All I have described is a simple , lets say, CD output that has a switch, going to that of a Preamp input. That's it. along the way there are about 40-60 different perturbations of the given signal. An this is on an idealized, near perfect system. Never mind what happens when engineers who don't get this stuff start adding tons of crap components and switches to the electrical situation.

Edited for spelling and grammatical mistakes, as I was rudely interrupted by real work before I could proofread.

jneutron
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Re: hmmm

Attempts? No attempt was necessary, you read into it what you wish.

And hostility? Whoa. If you re-directed the effort you've put into hostility into learning instead, that would be a good thing.

As I stated earlier...you need to first learn some basics in electromagnetic compatibility. otherwise, you will continue to be frustrated by terms which you do not fully understand.

It is clear from your reaction to what I have posted, that electromagnetic field theory is not your forte..that is fine, this stuff isn't exactly clear to many.

As I posted earlier, Tom Van Doren gives a lecture series. Had you taken it, you would have seen and learned the concepts of centroids, and common centroids. (I assume you know what "integrated" and "integral" mean.)

In his course, "Grounding and shielding of electronic systems", Chapter 4, "field containment, bandwidth, balance, and resonance", page 36, slide 4.4, these concepts are presented.

Your "years" of experience are of no use to me. What is useful, would be a real dialogue on the technical content.

I note that you have NOT discussed anything technical, but have instead avoided any technical content whatsoever.(edit:avoided technical e/m theory...I note that later within this thread you post excellent content regarding soldering technology...nice..)

As I stated, ask questions, I will be happy to teach you what you do not understand. Either online here, or through PM's.

Cheers, John

jneutron
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Re: hmmm

Hi jj.

Actually, when the soldering occurs, two intermetallic alloys of copper and tin are formed. I do not recall copper lead intermetallics in any analysis I've seen. (don't mean it's not there, but I've not read bout it.)

Cheers, John

jneutron
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Re: hmmm

Oh, that explains a lot. Perhaps you should have asked questions instead of getting hostile. What I speak of is plain and simple EM field theory..

ok...""further compromise the low frequency centroid positioning.."". I'll detail a bit.

A coax works because the magnetic field of the inner conductor is cancelled exactly by the magnetic field of the outer concentric shield. A concentric shield has no internal magnetic field. As a result, the only magnetic field in a cylindrically symmetric coax is between the inner and outer conductors. (edit..note: The field has the 1/R distribution as is expected of the inner conductor current, but this field drops to zero at the cylindrical shield because the shield magnetic field is equal to and opposite that of the inner core wire.)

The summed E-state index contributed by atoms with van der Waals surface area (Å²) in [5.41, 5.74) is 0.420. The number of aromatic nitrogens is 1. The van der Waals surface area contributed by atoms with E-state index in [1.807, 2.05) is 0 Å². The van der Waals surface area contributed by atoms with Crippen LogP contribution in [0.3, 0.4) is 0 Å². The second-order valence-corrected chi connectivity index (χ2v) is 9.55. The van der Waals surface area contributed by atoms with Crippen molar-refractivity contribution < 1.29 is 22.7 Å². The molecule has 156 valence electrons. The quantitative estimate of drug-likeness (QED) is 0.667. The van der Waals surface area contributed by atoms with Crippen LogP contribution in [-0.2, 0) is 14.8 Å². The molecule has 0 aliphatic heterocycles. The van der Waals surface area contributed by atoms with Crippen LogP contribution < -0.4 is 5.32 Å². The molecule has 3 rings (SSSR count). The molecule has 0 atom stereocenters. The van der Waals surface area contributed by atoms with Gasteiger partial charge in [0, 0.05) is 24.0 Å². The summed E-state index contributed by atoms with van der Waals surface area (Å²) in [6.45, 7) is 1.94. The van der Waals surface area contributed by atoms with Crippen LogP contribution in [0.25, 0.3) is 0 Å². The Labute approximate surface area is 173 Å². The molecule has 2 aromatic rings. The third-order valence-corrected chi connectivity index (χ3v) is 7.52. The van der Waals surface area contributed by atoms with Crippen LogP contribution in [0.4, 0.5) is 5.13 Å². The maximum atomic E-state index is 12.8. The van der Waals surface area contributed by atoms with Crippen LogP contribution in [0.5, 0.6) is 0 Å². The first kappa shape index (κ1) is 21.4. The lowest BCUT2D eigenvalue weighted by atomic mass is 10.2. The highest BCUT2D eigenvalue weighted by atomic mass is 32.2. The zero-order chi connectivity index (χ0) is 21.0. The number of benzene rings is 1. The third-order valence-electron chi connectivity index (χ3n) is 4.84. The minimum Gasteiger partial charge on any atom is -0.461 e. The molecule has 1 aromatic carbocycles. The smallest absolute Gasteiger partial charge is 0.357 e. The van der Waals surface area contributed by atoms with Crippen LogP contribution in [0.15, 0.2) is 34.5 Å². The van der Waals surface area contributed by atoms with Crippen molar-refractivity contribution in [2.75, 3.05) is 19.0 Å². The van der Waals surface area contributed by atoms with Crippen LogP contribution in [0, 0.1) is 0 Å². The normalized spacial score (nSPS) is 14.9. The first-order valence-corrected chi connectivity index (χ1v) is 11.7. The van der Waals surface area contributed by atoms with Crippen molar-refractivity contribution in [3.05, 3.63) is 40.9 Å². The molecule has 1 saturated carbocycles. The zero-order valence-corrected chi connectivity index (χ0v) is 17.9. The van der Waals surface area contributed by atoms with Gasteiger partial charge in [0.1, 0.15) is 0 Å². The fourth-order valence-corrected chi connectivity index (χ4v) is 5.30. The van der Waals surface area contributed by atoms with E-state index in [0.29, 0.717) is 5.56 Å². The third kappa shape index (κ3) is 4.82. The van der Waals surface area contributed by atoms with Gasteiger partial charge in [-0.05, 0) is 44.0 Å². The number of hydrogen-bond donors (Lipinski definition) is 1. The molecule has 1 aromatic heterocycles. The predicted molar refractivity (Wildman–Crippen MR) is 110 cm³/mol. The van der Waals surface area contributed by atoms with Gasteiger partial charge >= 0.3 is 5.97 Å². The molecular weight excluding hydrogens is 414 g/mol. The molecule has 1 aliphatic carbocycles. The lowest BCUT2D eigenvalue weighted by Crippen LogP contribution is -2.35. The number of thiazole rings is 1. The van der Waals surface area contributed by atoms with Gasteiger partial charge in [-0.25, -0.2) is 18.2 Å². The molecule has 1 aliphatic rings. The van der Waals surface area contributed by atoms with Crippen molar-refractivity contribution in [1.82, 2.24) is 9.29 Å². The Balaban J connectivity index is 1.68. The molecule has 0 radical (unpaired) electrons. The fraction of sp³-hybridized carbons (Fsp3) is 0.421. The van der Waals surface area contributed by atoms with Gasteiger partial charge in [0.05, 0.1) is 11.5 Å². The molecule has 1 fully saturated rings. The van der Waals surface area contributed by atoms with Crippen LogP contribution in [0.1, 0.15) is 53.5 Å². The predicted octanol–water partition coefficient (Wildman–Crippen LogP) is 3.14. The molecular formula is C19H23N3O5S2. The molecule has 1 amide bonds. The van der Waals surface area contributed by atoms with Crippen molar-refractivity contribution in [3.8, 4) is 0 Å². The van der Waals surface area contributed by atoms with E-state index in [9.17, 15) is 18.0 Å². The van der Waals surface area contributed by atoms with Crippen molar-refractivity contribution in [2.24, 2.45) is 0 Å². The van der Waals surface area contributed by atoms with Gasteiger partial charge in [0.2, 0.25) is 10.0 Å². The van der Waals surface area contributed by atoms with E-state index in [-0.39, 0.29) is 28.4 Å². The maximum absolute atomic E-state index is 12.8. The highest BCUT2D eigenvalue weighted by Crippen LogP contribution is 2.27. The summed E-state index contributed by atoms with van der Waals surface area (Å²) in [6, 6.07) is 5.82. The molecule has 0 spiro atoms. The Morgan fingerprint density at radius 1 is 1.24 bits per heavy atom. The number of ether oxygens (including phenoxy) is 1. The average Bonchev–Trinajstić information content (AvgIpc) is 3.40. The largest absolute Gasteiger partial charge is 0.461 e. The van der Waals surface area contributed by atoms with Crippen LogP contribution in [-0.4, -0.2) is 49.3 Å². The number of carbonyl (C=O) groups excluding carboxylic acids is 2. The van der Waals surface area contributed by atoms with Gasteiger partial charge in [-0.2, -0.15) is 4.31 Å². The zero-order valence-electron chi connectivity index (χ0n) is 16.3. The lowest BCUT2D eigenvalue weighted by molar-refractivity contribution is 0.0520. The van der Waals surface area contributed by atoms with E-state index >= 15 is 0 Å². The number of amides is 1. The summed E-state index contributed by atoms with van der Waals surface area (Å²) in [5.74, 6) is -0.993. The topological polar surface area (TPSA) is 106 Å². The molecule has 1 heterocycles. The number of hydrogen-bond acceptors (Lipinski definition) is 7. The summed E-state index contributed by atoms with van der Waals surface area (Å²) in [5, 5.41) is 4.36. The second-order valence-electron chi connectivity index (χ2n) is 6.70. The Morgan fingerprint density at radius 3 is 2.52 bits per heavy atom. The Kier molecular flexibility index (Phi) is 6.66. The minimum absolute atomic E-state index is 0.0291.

This system works as long as the outer shield current is uniformly distributed.(edit: and as long as the net current at the section is zero, this is not the case for unbalanced grounded systems) In other words, the inner current centroid and the outer current centroid are in the exact same location. This is the term "common centroid".

If the inner conductor of the coax is offset, the current centroids are not lined up. The net effect is exactly the same as two unshielded wires which are spaced a distance apart which is equivalent to the centroid offset. This makes the coax susceptible to external magnetic fields.

At high frequencies, the current in the offset shield will re-distribute such that the centroids line up. A deformed coax will have an external magnetic field at low frequencies, but as the frequency goes up, the external magnetic field will reduce.

A twisted pair within a braid, by it's geometry, has both inner conductors NOT in the center of the shield braid. So each wire can pick up external magnetic fields. This effect goes down as the frequency goes up, because the shield centroid will still re-distribute as long as the braid interstrand conductance is good.

If you still do not understand, just ask..

ps..this is just basic stuff in my line of work, and electromagnetic compatibility has only recently started to come of age.

Tom was excellent btw, I'd recommend him to anybody. In the two day course, he had only two errors, and neither really were show stoppers.

Cheers, John

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Re: hmmm

I also agree, flux burnoff is not good.

When did you attend this school? Did they cover any non eutectic alloys? I assume flight hardware remains exempt..at least I hope so.

edit...

I have a huge amount of experience (we purchase several tons of the stuff, in bar form for pots, solid wire, and we had kester make us cored wire with R type flux..) with the tin/silver eutectic, and the visual criteria drove the technicians I taught soldering to... nuts...they always expected shiny, which tin/silver isn't gonna do.

I also had the added constraint that all soldering for the cryogenic environment had to be R type flux only. Only the room temp stuff was allowed to be lead/tin.

Cheers, John

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centroids..

Almost forgot...